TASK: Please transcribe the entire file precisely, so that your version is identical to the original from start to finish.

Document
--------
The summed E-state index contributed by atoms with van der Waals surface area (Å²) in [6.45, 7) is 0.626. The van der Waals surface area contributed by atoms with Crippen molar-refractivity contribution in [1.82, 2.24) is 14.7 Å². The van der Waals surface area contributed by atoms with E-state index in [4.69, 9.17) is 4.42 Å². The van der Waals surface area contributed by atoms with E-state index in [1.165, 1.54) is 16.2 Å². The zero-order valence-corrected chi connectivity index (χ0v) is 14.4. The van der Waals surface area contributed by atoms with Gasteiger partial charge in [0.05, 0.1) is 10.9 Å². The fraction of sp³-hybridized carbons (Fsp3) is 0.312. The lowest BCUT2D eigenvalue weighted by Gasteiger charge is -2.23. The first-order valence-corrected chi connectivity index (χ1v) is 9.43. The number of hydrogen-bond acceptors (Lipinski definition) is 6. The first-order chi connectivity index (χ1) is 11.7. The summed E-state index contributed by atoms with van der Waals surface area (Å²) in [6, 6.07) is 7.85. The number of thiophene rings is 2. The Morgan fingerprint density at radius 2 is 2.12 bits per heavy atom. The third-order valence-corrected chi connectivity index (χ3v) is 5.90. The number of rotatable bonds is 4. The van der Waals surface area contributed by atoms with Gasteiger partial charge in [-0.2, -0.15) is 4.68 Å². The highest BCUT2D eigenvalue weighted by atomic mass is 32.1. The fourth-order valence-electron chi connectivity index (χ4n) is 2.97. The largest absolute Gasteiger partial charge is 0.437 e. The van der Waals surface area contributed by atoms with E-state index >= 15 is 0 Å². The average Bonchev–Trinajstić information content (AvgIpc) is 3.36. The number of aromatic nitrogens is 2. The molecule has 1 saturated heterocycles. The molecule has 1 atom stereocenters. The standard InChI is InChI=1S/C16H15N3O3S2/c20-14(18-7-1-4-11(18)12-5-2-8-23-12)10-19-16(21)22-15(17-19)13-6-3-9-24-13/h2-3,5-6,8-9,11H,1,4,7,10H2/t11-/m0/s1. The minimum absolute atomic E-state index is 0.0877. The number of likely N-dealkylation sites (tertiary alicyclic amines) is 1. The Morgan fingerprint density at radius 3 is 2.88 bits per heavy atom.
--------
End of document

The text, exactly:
The summed E-state index contributed by atoms with van der Waals surface area (Å²) in [6.45, 7) is 0.626. The van der Waals surface area contributed by atoms with Crippen molar-refractivity contribution in [1.82, 2.24) is 14.7 Å². The van der Waals surface area contributed by atoms with E-state index in [4.69, 9.17) is 4.42 Å². The van der Waals surface area contributed by atoms with E-state index in [1.165, 1.54) is 16.2 Å². The zero-order valence-corrected chi connectivity index (χ0v) is 14.4. The van der Waals surface area contributed by atoms with Gasteiger partial charge in [0.05, 0.1) is 10.9 Å². The fraction of sp³-hybridized carbons (Fsp3) is 0.312. The lowest BCUT2D eigenvalue weighted by Gasteiger charge is -2.23. The first-order valence-corrected chi connectivity index (χ1v) is 9.43. The number of hydrogen-bond acceptors (Lipinski definition) is 6. The first-order chi connectivity index (χ1) is 11.7. The summed E-state index contributed by atoms with van der Waals surface area (Å²) in [6, 6.07) is 7.85. The number of thiophene rings is 2. The Morgan fingerprint density at radius 2 is 2.12 bits per heavy atom. The third-order valence-corrected chi connectivity index (χ3v) is 5.90. The number of rotatable bonds is 4. The van der Waals surface area contributed by atoms with Gasteiger partial charge in [-0.2, -0.15) is 4.68 Å². The highest BCUT2D eigenvalue weighted by atomic mass is 32.1. The fourth-order valence-electron chi connectivity index (χ4n) is 2.97. The largest absolute Gasteiger partial charge is 0.437 e. The van der Waals surface area contributed by atoms with E-state index >= 15 is 0 Å². The average Bonchev–Trinajstić information content (AvgIpc) is 3.36. The number of aromatic nitrogens is 2. The molecule has 1 saturated heterocycles. The molecule has 1 atom stereocenters. The standard InChI is InChI=1S/C16H15N3O3S2/c20-14(18-7-1-4-11(18)12-5-2-8-23-12)10-19-16(21)22-15(17-19)13-6-3-9-24-13/h2-3,5-6,8-9,11H,1,4,7,10H2/t11-/m0/s1. The minimum absolute atomic E-state index is 0.0877. The number of likely N-dealkylation sites (tertiary alicyclic amines) is 1. The Morgan fingerprint density at radius 3 is 2.88 bits per heavy atom.